Duolingo needs to stop marking grammatically correct English translations as wrong: in this case, "The teddy bear has on green clothes," was marked as wrong, in favor of "The teddy bear has GOT green clothes ON," which is certainly said by some English speakers, but is not therefore more correct than my answer, and is definitely not the only way to impart exactly the same information. In the sentence before that, Duolingo assured me that my answer, "My wife has on a blue dress," was similarly wrong, in favor of, "My wife has got ONE blue dress ON." Since I didn't notice women in Denmark wearing more than one dress at a time, marking my grammatically correct, translationally accurate and conversationally reasonable answer as wrong just seems nonsensical. But Duolingo performs precisely this nonsense in each of the languages I practice with it. Maybe a human being fluent in Standard College English should review the flags and posts, notifying Duolingo when its English "answers" are grammatically wrong, so using the app can be less annoying and more about augmenting multilingual skills than about keeping up a running guessing game about which street English translation is expected per language Duolingo "teaches."
Duolingo is not wrong.It is actually more grammaticly correct than you! Danish is a norse language. Meaning ,it has been around way longer than english.Therefor, grammar may be a little different. But of course as with every language, sentence structures will be different.Also, the english language is basically a baby compared to most other languages since only becoming an actual language in the 1400's .Wow. You should be embarassed as i am only a sixth grader while you are "fluent in standard college english". Moreover, as you probably have never heard this in your perfect little english life,you,should do reasearch and (here is something crazy!) think before you speak! ;)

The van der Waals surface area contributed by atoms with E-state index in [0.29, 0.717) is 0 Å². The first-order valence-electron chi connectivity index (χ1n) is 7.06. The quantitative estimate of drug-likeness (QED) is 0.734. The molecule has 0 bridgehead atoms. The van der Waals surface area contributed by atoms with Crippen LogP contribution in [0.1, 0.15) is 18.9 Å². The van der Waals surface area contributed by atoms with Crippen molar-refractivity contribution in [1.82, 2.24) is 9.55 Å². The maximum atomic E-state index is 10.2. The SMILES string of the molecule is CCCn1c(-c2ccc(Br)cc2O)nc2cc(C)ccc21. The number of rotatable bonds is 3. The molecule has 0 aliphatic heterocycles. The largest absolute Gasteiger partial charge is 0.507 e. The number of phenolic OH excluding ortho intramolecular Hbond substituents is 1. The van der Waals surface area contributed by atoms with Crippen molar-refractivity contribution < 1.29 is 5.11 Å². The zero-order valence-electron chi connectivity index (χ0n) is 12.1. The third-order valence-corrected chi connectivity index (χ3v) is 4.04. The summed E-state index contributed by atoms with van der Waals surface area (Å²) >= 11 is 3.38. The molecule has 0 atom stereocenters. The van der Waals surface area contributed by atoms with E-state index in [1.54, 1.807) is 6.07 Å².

But he's talking about Duolingo not accepting grammatically correct English sentences that are correct translations of Danish sentences. The course creators themselves have acknowledged that this is a problem, due to them not being able to anticipate every single possible translation a user might think to use. That is why there is an option to report problems.
Furthermore, the person you are attacking did not say that he is "fluent in standard college english." He said that should be a necessary qualification for someone editing the course.
As for English becoming an actual language in the 1400s, I don't even know what to say. What was it before then? Are you saying that Middle English and Old English can't be considered English, or that they can't be considered language? If you only consider Modern English to be valid English, then you should bear in mind that Late Middle Danish was spoken in Denmark until 1525, which would make Danish a more recent language than English, according to your logic.